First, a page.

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Why I Love Geeks

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I am conversational in geek. I can sit in on most conversations and follow along. I don't understand all the references, but I know enough to keep up and can even throw out a few insider geek basics to keep things moving if I have to. (4.0 sucks! Han totally shot first. All your base are belong to us.) I can explain the rules of Munchkin. I know never to go into battle wearing a red shirt. I wrote an in-depth look at Magic players and threw a pretty awesome (if I do say so myself) geeky birthday party. I even invented Wibbly-Wobbly Timey-Wimey TARDIS Punch. But I am not a geek.

I have been privileged to spend a lot of time with geeks and observing geeks. I had some wonderful high school friends and college friends that let me into their world, but what really cinched my cross-cultural experience is that I married in. Yup, my husband is a full-out geek with special interests in space and time travel. So my house is full of lightsabers, sonic screwdrivers, dice with all number of sides and extended special edition DVD sets of just about every sci-fi series ever. Most of his Christmas list comes off of ThinkGeek. I spend a couple Sundays a month as a D&D widow or sometimes a Skyrim widow and I've sat through many long dinner conversations rehashing Star Trek plot holes. I don't always get it, but I must say I find it interesting.

We knew how to get the cafe ready for Gen Con.
  • We knew how to get the cafe ready for Gen Con.

You see, I love geeks. I spent three years working at a coffee shop on the Circle and so I saw every conference come through town, multiple times. Anyone who works a customer service job downtown will tell you that while conferences are great for the economy of our city, they suck for the baristas. Lots of people who know nothing about the city mob your shop in large groups, creating long lines. Then they spend ten minutes holding up the line to stare at your menu board and ask you to explain everything on the menu, no matter how self-evident. ("What's a...hot...chocolate?" *face palm*) They get rude and upset because the lines are long and they don't tip. But I always looked forward to Gen Con. They were by far my favorite conference. Even though it is one of the largest conferences that comes through Indianapolis, they are patient in long lines, cheery even. You got the occasional Stormtrooper or Master Chief. They said please and thank you and even gave tips. (Sometimes they tipped in dice as well as cash, which was kind of cool.) And they had the best t-shirts.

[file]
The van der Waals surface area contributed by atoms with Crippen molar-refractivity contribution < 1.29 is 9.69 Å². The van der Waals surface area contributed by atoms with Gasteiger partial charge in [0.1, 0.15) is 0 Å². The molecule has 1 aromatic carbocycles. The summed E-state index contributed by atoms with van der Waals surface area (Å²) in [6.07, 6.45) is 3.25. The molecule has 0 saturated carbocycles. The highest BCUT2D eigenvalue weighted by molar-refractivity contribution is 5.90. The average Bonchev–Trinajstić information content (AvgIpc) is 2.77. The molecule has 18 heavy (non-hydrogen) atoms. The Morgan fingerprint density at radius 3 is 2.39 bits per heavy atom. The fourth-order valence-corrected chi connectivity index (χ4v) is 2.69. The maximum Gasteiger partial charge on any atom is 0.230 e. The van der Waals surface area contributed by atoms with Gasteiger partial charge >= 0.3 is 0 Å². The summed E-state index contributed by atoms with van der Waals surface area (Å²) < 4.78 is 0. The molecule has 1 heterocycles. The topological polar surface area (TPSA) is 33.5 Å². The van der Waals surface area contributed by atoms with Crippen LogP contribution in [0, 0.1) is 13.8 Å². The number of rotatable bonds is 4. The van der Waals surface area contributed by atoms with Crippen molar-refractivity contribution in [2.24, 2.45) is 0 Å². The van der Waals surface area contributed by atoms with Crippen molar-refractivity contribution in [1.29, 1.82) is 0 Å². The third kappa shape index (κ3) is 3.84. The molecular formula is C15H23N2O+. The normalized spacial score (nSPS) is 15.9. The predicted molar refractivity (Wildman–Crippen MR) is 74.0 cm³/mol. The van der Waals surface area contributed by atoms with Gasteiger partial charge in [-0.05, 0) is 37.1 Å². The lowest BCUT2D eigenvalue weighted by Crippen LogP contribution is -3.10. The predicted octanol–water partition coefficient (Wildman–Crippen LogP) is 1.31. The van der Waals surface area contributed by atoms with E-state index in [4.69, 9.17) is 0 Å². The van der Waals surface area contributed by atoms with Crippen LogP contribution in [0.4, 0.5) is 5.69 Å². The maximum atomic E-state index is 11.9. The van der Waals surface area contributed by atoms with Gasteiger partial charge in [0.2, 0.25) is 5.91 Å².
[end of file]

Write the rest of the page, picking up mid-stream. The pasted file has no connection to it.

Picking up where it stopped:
My husband on his way to Gen Con last year. Note the bow tie made of dice.
  • My husband on his way to Gen Con last year. Note the bow tie made of dice.

My husband defines a geek as someone who is unashamedly interested in something. You see, a lot of people have interests, hobbies, passions that they hide from the world, shove in a corner of their basement, because they don't want to risk what everyone might think about them. Geeks, on the other hand, wear it loud, wear it proud. (Literally, oftentimes, with those afore-mentioned awesome t-shirts.) They collect action figures on their desk, cover their walls in Mario decals and get dressed up on the weekends and pretend to battle orcs and they don't mind if you know. In fact, they are happy to tell you, explain what orcs are and invite you to come out with them next weekend.

Geeks are unique in that they have a healthy-level of self-acceptance despite generally being thought of as crazy by the rest of the world and they are very accepting. That is why, I think, that many of my friends growing up were geeks. I was weird and they were weird.  We weren't the same kind of weird, but they were happy to let me join in and they shared their weirdness with me.

Once you start hanging out with geeks, you notice something very quickly about them: they are all incredibly creative. They become so fascinated by worlds and characters, be they created by George Lucas, Gene Roddenberry, J.R.R. Tolkien or themselves, they seek to know them in every detail, they defend their characteristics in hypothetical situations and feel supremely betrayed when key details are changed. (or sometimes not so key details) Geeks create stories and art with intricate detail. They have a unique sense of humor and fill a good portion of the internet with quirky web comics and YouTube videos. They are a huge market force with all the clever geek paraphernalia you can find online. They are inventors and artists.

I don't think many people appreciate that about geek culture and that is why this weekend I will be your ambassador to the geeks at the best four games in gaming. Yes, I am going to be at Gen Con this year covering all the creative outputs to be found there. I will be posting daily summaries right here on Sky Blue, but you can also follow me on Twitter to get updates in real-time. (or Sky Blue's Facebook and Twitter) I'm looking forward to finding some surprises, but I can tell you right now I am already signed up for a nice slew of stuff including A Capella Gaming with the el33ts and some sci-fi drinking songs with Marc Gunn. I'm going to enjoy an evening of improv comedy with Dorks in Dungeons and take in some NerdCore rap (yup, it's a thing) with Professor Shyguy. There is a huge film festival happening all four days and I am definitely gonna go see SXSW entrant Zero Charisma. And of course I will be there for the costume parade.

Maybe you are a geek and so you know what I'm talking about or maybe you've never thought geek culture was worth paying attention to. I hope to show you the depth of creativity that these folks have to offer because the truth is, geeks are cool.

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